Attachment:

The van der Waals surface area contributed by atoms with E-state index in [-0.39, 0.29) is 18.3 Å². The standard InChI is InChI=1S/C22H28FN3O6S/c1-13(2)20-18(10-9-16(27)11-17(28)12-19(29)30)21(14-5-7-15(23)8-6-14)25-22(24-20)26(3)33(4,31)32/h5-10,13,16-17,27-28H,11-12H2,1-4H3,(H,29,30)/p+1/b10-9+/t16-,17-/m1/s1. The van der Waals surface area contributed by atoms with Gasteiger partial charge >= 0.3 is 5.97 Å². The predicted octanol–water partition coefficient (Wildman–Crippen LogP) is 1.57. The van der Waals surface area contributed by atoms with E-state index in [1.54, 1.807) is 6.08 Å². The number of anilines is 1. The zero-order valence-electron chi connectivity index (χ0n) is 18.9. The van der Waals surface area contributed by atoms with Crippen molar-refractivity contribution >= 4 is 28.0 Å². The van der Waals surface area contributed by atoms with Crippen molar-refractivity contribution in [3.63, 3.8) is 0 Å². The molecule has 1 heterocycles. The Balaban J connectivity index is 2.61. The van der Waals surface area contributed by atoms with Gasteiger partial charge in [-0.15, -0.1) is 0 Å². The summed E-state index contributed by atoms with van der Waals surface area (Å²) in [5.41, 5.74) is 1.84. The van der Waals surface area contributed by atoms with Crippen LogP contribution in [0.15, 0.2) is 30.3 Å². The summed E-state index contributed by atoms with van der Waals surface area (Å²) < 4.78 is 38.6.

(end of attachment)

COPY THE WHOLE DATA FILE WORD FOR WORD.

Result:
The van der Waals surface area contributed by atoms with E-state index in [-0.39, 0.29) is 18.3 Å². The standard InChI is InChI=1S/C22H28FN3O6S/c1-13(2)20-18(10-9-16(27)11-17(28)12-19(29)30)21(14-5-7-15(23)8-6-14)25-22(24-20)26(3)33(4,31)32/h5-10,13,16-17,27-28H,11-12H2,1-4H3,(H,29,30)/p+1/b10-9+/t16-,17-/m1/s1. The van der Waals surface area contributed by atoms with Gasteiger partial charge >= 0.3 is 5.97 Å². The predicted octanol–water partition coefficient (Wildman–Crippen LogP) is 1.57. The van der Waals surface area contributed by atoms with E-state index in [1.54, 1.807) is 6.08 Å². The number of anilines is 1. The zero-order valence-electron chi connectivity index (χ0n) is 18.9. The van der Waals surface area contributed by atoms with Crippen molar-refractivity contribution >= 4 is 28.0 Å². The van der Waals surface area contributed by atoms with Crippen molar-refractivity contribution in [3.63, 3.8) is 0 Å². The molecule has 1 heterocycles. The Balaban J connectivity index is 2.61. The van der Waals surface area contributed by atoms with Gasteiger partial charge in [-0.15, -0.1) is 0 Å². The summed E-state index contributed by atoms with van der Waals surface area (Å²) in [5.41, 5.74) is 1.84. The van der Waals surface area contributed by atoms with Crippen LogP contribution in [0.15, 0.2) is 30.3 Å². The summed E-state index contributed by atoms with van der Waals surface area (Å²) < 4.78 is 38.6.